The federal government has been embroiled in a battle regarding last year’s health care reform. One of the key provisions of the Affordable Care Act, and one that is most indignantly contested, calls for states to establish a health insurance exchange. Thus far, the federal government has provided states with funding to help them toward this goal. Republicans, many of whom oppose the health care overhaul, have been trying to bar the government from providing money to states for, what they say, is an unconstitutional measure.
Late Wednesday, the U.S. House of Representatives voted in favor of banning federal funds for states seeking to establish exchanges. While the proposed bill awaits its debut on the Senate floor, Democrats are saying there is no hope for the measure’s advancement. The measure has drawn the objection of President Obama, who insists that the existing health care system is in desperate need of reform.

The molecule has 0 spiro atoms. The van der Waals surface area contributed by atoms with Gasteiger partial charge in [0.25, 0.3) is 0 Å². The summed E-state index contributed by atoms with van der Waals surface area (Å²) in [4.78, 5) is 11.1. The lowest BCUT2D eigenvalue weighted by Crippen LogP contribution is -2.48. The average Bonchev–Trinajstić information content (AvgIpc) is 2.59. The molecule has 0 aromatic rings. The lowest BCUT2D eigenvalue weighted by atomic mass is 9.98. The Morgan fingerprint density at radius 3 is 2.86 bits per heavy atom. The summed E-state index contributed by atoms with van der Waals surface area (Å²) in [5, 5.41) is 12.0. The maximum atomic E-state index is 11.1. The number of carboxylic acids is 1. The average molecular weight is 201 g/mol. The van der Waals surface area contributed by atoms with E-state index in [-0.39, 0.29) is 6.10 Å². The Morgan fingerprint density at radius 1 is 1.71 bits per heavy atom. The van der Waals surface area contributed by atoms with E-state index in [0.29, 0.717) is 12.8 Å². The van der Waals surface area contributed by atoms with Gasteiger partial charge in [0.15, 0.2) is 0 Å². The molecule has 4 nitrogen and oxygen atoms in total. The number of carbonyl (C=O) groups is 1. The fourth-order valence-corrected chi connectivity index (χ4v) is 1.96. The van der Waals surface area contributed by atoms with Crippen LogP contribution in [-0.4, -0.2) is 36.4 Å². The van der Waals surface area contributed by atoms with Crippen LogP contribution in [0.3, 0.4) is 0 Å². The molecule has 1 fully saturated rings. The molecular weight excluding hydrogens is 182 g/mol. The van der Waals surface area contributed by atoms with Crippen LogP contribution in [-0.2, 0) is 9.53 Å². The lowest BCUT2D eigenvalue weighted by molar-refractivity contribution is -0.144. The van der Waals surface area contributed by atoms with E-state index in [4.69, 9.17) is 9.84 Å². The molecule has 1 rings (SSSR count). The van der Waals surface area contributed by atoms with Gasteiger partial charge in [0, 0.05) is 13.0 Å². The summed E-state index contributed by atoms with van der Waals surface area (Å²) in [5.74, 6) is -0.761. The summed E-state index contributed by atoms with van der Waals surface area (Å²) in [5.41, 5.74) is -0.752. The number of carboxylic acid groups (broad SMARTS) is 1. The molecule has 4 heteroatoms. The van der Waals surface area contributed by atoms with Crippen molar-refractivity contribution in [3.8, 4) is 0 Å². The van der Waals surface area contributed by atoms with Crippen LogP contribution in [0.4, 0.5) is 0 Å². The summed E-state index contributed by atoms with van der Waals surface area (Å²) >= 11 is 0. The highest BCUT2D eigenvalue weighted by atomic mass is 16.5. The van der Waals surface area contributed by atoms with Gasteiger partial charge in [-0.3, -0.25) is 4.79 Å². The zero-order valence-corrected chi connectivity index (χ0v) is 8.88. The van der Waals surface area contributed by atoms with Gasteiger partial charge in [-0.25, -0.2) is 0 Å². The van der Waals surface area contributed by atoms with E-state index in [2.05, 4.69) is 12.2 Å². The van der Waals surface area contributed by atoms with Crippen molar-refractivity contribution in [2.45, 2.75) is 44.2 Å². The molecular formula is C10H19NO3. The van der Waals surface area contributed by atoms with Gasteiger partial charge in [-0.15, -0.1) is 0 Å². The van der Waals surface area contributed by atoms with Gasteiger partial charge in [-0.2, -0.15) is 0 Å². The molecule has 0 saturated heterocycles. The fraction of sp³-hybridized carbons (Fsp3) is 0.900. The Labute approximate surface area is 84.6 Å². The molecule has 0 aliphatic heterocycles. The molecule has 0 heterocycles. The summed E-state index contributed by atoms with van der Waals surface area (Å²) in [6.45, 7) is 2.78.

Despite the controversy surrounding the Affordable Care Act, the provision for health insurance exchanges is one that has gained support from states and insurers. The exchanges will allow citizens to find coverage that is both affordable and high quality. Insurers support the provision on the grounds that it will make the market more competitive and will drive down medical and administrative costs.
The measure has yet to be scheduled for a Senate hearing. Should it pass the Senate, the bill would likely get shot down by the President himself.